The results are far superior to acrylic gesso ground, regardless of conservation concerns. The oil ground is much more simpatico with the first application of oil paint, whereas thin oils tend to look dead on acrylic gesso. Scraped areas have a personality to them that I've never seen on an acrylic surface; I daresay that the colors are more intense. The results are worth waiting around for a week for your canvases to cure. At least we don't have to wait for six months like artists of the past using linseed oil grounds.

I've never before been all that happy with the results of my stretching my own canvases, but my skills in the matter seemed to have cured over time as well. Pulling on the canvas with the strength of a young man fresh out of school is not the way. Something will bend that ought not, either the squaring of the stretchers or the surface of the cloth. It is fine to leave a few wrinkles and slack spots on the initial stretch, and let the PVA finish the job.

Readings—New in the Library

Rodney's, sadly, is closing, leaving us to console ourselves with 50% off books from its stocks. One find was Mary Cassatt: The Color Prints, which quotes Pissaro in a letter to his son Lucien:

It is absolutely necessary, while what I saw yesterday at Miss Cassatt's is still fresh in my mind, to tell you about the [colored prints] she is to show at Durand-Ruel's at the same time as I. We open Saturday, the same day as the patriots, who, between the two of us, are going to be furious when they discover right next to their exhibition a show of rare and exquisite works. (The group now called [sic.] themselves the Societé de peintres-graveur français.)

You remember the effects that you strove for at Eragny? Well, Miss Cassatt has realized just such effects, and admirably: the at tone, subtle, delicate, without stains or smudges: adorably blues, fresh rose, etc.

Another was Goya: The Frescoes in San Antonio de la Florida in Madrid. In it the magnificently named Enrique Lafuente Ferrari writes:

André Malraux has summed up the vicissitudes of Goya's reputation in one of those brief, pregnant phrases that are his forte: Goya, talent célèbre, génie posthume. Goya's contemporaries saw in him an exceptionally talented artist, a maker of admirable portraits when he was in the mood, and a man of wayward fancies who, when he turned to large-scale compositions, handled them in a highly unorthodox manner, disregarding all the art canons of the day. But his recognition as a genius was, as Malraux puts it, "posthumous";not until our modern sensibility had been attuned, by way of Romanticism, to an appreciation of certain solitary and intriguing artists of the past, was it possible to acclaim Goya as a brilliant innovator, harbinger of a new aesthetic, born out his due time.

It had never occurred to me this kind of observation was once fresh and astute, which is true of all clichées. Kathleen Hudspeth posted a link on Facebook—pejoratively—to an article by Linda Yablonsky that praises Wade Guyton:

Installed on one wall of an enormous, chapel-like gallery at the Ludwig, for which it was custom-made, it is technically a two-dimensional sculpture printed on canvas to create the illusion of a painting. A mountainous, geometric painting where color is degraded and edges do not line up.


On a theoretical level, it addresses the limits of painting, or rather the limiting way most people think about art, which depends on illusion and its perception. And Guyton's big picture is all about that.

Yablonsky knows the mind of most people, or so she would have me believe. Given what goes on in the art world, I would guess that most people, if obliged to think about art as any one thing—all art, mind you—would think of it as the random output of a small group of human oddities. And if that's the majority, the median is a blasphemy constructed at the public's expense. Let Yablonsky go find out for a fact, if she's a journalist, which is not indicated by prose of this lassitude. And hear ye: now that the presumed good of challenging the public's presumed presumptions about art has celebrated its centenary, at least, it's time to move on to a new project.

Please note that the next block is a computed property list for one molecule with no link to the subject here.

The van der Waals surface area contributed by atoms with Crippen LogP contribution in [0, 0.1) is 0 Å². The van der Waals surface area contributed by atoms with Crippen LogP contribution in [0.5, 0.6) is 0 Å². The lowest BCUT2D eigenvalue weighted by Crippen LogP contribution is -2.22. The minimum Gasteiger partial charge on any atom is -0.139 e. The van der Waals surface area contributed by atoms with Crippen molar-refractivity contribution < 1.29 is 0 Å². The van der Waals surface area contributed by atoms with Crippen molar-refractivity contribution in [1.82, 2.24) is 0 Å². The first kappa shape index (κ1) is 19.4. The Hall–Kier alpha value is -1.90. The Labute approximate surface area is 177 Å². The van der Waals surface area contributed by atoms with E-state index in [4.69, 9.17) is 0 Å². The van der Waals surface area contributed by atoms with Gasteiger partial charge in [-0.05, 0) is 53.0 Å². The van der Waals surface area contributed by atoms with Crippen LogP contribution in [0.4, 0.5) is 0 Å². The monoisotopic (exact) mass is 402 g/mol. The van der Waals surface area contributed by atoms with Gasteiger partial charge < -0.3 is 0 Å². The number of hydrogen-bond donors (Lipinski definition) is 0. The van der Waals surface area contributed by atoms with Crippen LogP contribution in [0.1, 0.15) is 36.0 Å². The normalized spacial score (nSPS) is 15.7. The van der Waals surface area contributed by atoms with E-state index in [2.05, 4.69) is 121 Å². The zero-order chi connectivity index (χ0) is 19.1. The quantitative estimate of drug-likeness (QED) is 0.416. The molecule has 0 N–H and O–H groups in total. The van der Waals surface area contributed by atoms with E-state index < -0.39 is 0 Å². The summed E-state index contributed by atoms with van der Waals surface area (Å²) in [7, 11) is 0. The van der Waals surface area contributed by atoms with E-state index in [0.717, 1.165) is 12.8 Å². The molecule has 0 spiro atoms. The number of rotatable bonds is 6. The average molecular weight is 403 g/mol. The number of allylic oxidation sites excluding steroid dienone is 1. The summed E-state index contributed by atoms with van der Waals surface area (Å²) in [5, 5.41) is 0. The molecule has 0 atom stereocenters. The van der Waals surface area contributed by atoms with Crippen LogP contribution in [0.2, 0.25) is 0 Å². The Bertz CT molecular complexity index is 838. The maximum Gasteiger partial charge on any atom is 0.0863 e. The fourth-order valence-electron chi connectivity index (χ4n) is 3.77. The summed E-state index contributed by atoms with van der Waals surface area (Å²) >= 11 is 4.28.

The last acquisition from Rodney's was a hardcover, boxed monograph of Mantegna's Camera degli Sposi. The text is concerned with historical, interpretive, and technical minutiae, and written in the high academic style (a casual skim revealed three usages of "There can be no doubt that..."), but the plates are gorgeous—vibrant, and detailed enough to reveal every lick of color on the slake lime.

I also dropped in on the sale books downstairs at the Harvard Bookstore and picked up a copy of True Perception: The Path of Dharma Art by Chögyam Trungpa. Trungpa was a fine dharma teacher but his writing has been the victim of editing by disciples, in which careless, talky composition is allowed to survive unimproved in the interest of preserving the flavor of the original and refraining from contradicting the guru.

Dharma art is not so much that you should be artistic, that you should paint a lot of pictures, compose music, or at least play music. And it is not that you should develop some fruition of beauty.

I'm a sentient being and that excerpt is causing me to suffer. Nevertheless, some passages look promising.

The purpose of dharma art is to try to overcome aggression. According to the Buddhist vajrayana tradition, if your mind is preoccupied with aggression, you cannot function properly. On the other hand, if your mind is preoccupied with passion, there are possibilities. In fact, artistic talent is somewhat related to the level of passion, or heightened interest in the intriguing qualities of things. Inquisitiveness is precisely the opposite of aggression. You experience inquisitiveness when there's a sense of wanting to explore every corner and discover every possibility of the situation. You are so intrigued by what you've experienced, what you've seen, and what you've heard that you begin to forget your aggression.